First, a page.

US military aid to Israel is a bargain

Tuvia Brodie,

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Tuvia Brodie
Tuvia Brodie has a PhD from the University of Pittsburgh under the name Philip Brodie. He has worked for the University of Pittsburgh, Chatham College and American Express. He and his wife made aliyah in 2010. All of his children have followed. He believes in Israel's right to exist. He believes that the words of Tanach (the Jewish Bible) are meant for us. His blog address is http://tuviainil.blogspot.com He usually publishes 3-4 times a week on his blog and 1-3 times at Arutz Sheva. Please check the blog regularly for new posts.

If you’ve read about US military aid to Israel, you know that a lot of what you read is critical of Israel. Some of that criticism argues that US military aid to Israel is a waste of American taxpayer dollars (David Meir-Levi, “In Defense of US aid to Israel”, frontpagemag, October 11, 20011).  

That criticism is wrong. US military aid to Israel isn’t a waste. It’s a bargain.

To understand why, consider first that Israel is very different from other countries which receive US aid: the US needs Israel as much as Israel needs the US. You can’t say that about most countries which receive US aid.

Israel serves as a military proxy for American interests in the Middle East. The US needs that proxy. Without Israel, the US is blind.

Much of US intelligence-gathering in the Middle East is a ‘black hole’ (Brian Bennett, “CIA intelligence gap hinders counter-terrorism efforts in Syria, Iraq”, latimes, November 17, 2014). Money goes into intelligence--and disappears.

Iran is a ‘blind spot’ for US intelligence services (Ken Silverstein, (“US Reliance on Too Much SIGINT and Too Little Spycraft Is Dangerous and Expensive”, observer, September 11, 2015). So are much of Syria, Iraq and the Palestinian Authority (ibid).

That’s where Israel comes in. In a dangerous hotspot, Israel provides the intelligence the US can’t get. As one former US Air Force intelligence chief says, “America’s military defense capability owes more to the Israeli intelligence input than it does to any other single source of intelligence . . . its value is worth more than five C.I.A.s”, (Tristan Johnston, “Going global: Israel is America’s Aircraft Carrier in the Middle East, therunner, March 29, 2015). No other country provides the US with ‘five CIA’s’ worth of intelligence.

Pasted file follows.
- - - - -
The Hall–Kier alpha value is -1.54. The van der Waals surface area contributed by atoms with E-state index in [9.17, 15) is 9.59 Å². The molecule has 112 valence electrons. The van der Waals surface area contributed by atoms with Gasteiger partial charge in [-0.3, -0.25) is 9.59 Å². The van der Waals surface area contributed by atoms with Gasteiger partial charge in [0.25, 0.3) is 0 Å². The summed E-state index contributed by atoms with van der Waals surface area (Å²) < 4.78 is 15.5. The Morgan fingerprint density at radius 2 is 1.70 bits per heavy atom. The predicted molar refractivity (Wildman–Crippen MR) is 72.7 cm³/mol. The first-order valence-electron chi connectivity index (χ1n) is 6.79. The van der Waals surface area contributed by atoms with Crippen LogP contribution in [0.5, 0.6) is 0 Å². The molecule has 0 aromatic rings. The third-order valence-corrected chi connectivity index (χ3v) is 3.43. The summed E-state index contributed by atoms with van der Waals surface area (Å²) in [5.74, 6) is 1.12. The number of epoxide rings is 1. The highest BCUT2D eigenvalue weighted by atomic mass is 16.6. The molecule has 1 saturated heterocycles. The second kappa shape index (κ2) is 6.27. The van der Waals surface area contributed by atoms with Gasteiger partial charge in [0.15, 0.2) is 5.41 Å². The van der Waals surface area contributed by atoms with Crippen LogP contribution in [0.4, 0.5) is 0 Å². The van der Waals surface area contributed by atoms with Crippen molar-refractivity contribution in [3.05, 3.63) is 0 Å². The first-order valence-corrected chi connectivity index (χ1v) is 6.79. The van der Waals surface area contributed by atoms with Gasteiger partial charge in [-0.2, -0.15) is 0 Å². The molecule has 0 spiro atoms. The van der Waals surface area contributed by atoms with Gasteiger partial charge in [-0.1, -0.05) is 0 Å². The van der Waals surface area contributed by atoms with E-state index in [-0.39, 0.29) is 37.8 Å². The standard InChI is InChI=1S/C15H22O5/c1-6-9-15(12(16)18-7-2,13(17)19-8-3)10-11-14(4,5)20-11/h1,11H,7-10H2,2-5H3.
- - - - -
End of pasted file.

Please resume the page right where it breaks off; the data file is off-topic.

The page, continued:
In addition to giving the US otherwise inaccessible intelligence, Israel uses US aid to develop ways to help the US fight terror (Robert D. Blackwill and Walter B. Slocombe, “Israel: a true ally in the Middle Easdt”, latimes, October 31, 2011). It even serves as an actual base for a sophisticated missile-defense system used exclusively for the benefit of the US (ibid).

The only alternative the US has for replacing Israel’s intelligence gathering and electronic systems base in the Middle East is to station a US aircraft carrier battle group permanently in the Eastern Mediterranean (Johnston, above, ibid). In fact, former US Secretary of State Alexander Haig once used a carrier analogy to describe Israel’s importance to the US: “Israel is the largest American aircraft carrier in the world that cannot be sunk, does not carry even one American soldier, and is located in a critical region for American national security” (ibid). This assessment is still true, even though some Americans remain in Israel.

This carrier analogy explains why America’s 3+billion dollars military aid to Israel is a bargain. A carrier group alternative is expensive (Rich Smith, “The Navy's Most Expensive Aircraft Carrier Ever Just Got Even More Expensive”, the motley fool, May 25, 2015). One aircraft carrier costs 14 billion dollars to build (ibid); and to create a complete battle group, you need more than one ship. In addition to the carrier, you also need at least one cruiser (probably two), at least two destroyers (or three), a frigate, and 65-80 very expensive aircraft. Then, you need logistics ships, a supply ship and, typically, a nuclear attack submarine (often, two).

That’s expensive, even if you amortize the required construction costs over an assumed 40-50-year life-span. On top of that amortization schedule, you’ll need another 2.4 billion a year just to maintain your battle group (Loring Chien, “How much does it cost to build and to maintain one aircraft carrier?”, quora, May 18, 2015).

Then, you have to add in other costs: the annual and amortized expenses for scheduled and unscheduled refurbishments, replacing munitions and repairing aircraft. You have to amortize final decommissioning costs and the cost of salvaging nuclear reactors. You have to add in the effect of future inflation. By the time you’re done, you’re spending more than 3 billion dollars a year to build and maintain your carrier group.

Even if the US spends the same for both US aid to Israel and a carrier battle group, those billions aren’t equal. There’s a huge difference.

When the US gives military aid to Israel, few American lives are on the line. But when the US puts a carrier battle group on station, almost 8,000 US military personnel put their lives on the line to serve on those ships. That’s a lot of Americans. Hundreds of those Americans are injured (or killed) each year in ship-board work-place accidents, training exercises, missions and other  ‘incidents’.  

Military aid to Israel helps the US on many levels. It also keeps American military personal away from danger.

Those anti-Israel articles are wrong. US aid to Israel isn’t a waste. It’s a bargain, especially when you add the cost of Americans’ lives to the equation.